The anatomy of employee experience and the role of leadership
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Maya Angelou, an American poet, and civil rights activist, famously said, “People will forget what you said, people will also forget what you did but people will never forget how you made them feel”. This quote, although old, holds great relevance in today’s organizational context. The experience that employees derive from their organizations are largely based on how companies make them feel; people might work for a salary or economic realities but ultimately people should feel great about their organizations. Recent research suggests that a 5 unit increase in employee attitude through great employee experience drives .5 unit increase in revenue growth, which shows that softer aspects like feelings and experiences can have a hardcore impact on the business results. Positive employee experiences are also linked with enhanced customer satisfaction because ultimately employees rub off all the good that they experience in their day to day life to their customers.
Workplaces where leaders provide clear direction to their employees about where organization is heading boast of enhanced employee experience and reduced intentions to leave
Anatomy of Employee Experience
How would one know that employees are deriving positive experiences from their workplace; what’s the anatomy of employee experience? The answer lies in the fact that if certain elements are present within the employees in the workplace, it can be said that employees are deriving the positive experience, let’s have a look at those elements:
Belongingness: The feeling of being a part of the team, group or organization. Such employees wear their hearts on the sleeves and take great pride in associating themselves with the organization.
Purpose: It is about clearly understanding why one’s work matters and what is in it for them? It is also about understanding why one needs to go to extra mile.
Achievement: A sense of accomplishment derived from the work that is being done.
Happiness: The pleasant feeling arising in and out of work. Such employees feel happy and motivated to come to work every morning.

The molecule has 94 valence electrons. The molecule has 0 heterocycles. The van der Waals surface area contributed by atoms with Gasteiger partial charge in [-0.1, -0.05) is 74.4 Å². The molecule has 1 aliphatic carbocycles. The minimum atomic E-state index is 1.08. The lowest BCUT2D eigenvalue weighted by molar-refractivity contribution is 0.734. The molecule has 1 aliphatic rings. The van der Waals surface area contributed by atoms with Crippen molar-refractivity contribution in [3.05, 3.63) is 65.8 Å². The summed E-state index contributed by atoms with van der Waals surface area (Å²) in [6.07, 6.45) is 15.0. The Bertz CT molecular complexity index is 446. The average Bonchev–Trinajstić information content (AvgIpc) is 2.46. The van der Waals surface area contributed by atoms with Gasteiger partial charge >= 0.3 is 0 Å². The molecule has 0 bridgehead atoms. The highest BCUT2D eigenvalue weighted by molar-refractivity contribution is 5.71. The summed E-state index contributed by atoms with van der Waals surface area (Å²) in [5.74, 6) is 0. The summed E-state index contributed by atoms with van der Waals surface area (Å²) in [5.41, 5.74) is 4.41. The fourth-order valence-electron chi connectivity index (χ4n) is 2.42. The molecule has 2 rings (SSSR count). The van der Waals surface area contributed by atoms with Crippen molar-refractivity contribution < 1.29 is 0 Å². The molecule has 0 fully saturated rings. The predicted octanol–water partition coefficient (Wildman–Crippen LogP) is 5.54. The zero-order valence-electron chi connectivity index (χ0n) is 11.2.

Vigour: The presence of energy, enthusiasm, and excitement at work. If employees are not passionate and enthused about their work and workplace, success and sustainability cannot be guaranteed in the long run.
By improving employee experiences, organizations can fetch some serious results, for instance, research by Work trends IBM on executives shows that the top 25% organizations with the highest employee experience resulted in 96% better work performance. At the same time, these organizations also saw a dip in attrition and turnover intentions.
The Role of Leadership
There are many factors which can make or break an employees’ experience and amongst those factors, the role of a leader is pivotal. Leadership can be defined as an ability of leaders to influence a group towards achieving some goals, by using their behaviors, skills, styles, and unique traits. Research suggests that workplaces where leaders provide clear direction to their employees about where the organization is heading, boast of enhanced employee experience. At the same time, when leaders /managers serve and support the team, employees carry more positive experiences. So let’s delve into some of the unique traits and abilities of leaders which can help enhancing employee experience:
Conviction: It is leader’s passion and commitment towards one’s vision.
Character: Consistent demonstration of integrity, honesty respect, and trust.
Care: Concern for the personal and professional well-being of others.
Courage: Willingness to stand up for one’s beliefs, challenges others, admits mistakes, and changes one’s own behavior when necessary.
Composure: Ability to exude appropriate emotional reactions particularly during tough situations
Competence: it is all about being proficient in:
• Hard skills: technical knowledge, functional knowledge or content expertise
• Soft Skills: Interpersonal, communication, team and organization skills
Empowerment: It is a leaders’ responsibility to provide the most compelling and conducive eco-system to the employees which promote and sustains productivity. Apart from granting the state-of -the art infrastructure and perks, leaders should ensure that their employees get freedom, flexibility, and easy mobility. The need is to break away from the realms of bureaucracy and control and emerge as leaders who believe in nurturing and empowering their employees.
Digital Competence: Another aspect which is fast catching up is related to digital disruptions. It is now expected of leaders to be ‘digitally competent’ as it makes them more accountable and transparent. It is important that leaders carefully chalk out their digital strategies and integrate the same seamlessly with their people strategies and practices.
With digitization enveloping every aspect of our life, leaders should also be able to strike a balance between ‘man’, ‘machine’ and ‘money’ to ensure workplace harmony. And it can be done by bringing in greater collaboration among all the three elements. The leader’s attitude and ability to be inclusive will play a decisive role in delivering a great experience. Stephen Covey’s ‘Abundance Mentality’ beautifully captures the attitude that leaders need to have. He writes that “the Abundance Mentality… flows out of a deep inner sense of personal worth or security. It is the paradigm that there is plenty out there and enough to spare for everybody. It results in the sharing of prestige, recognition, profits, and decision-making. It opens possibilities, options, alternatives, and creativity.”
This article was curated by Arunima based on a webinar on the same topic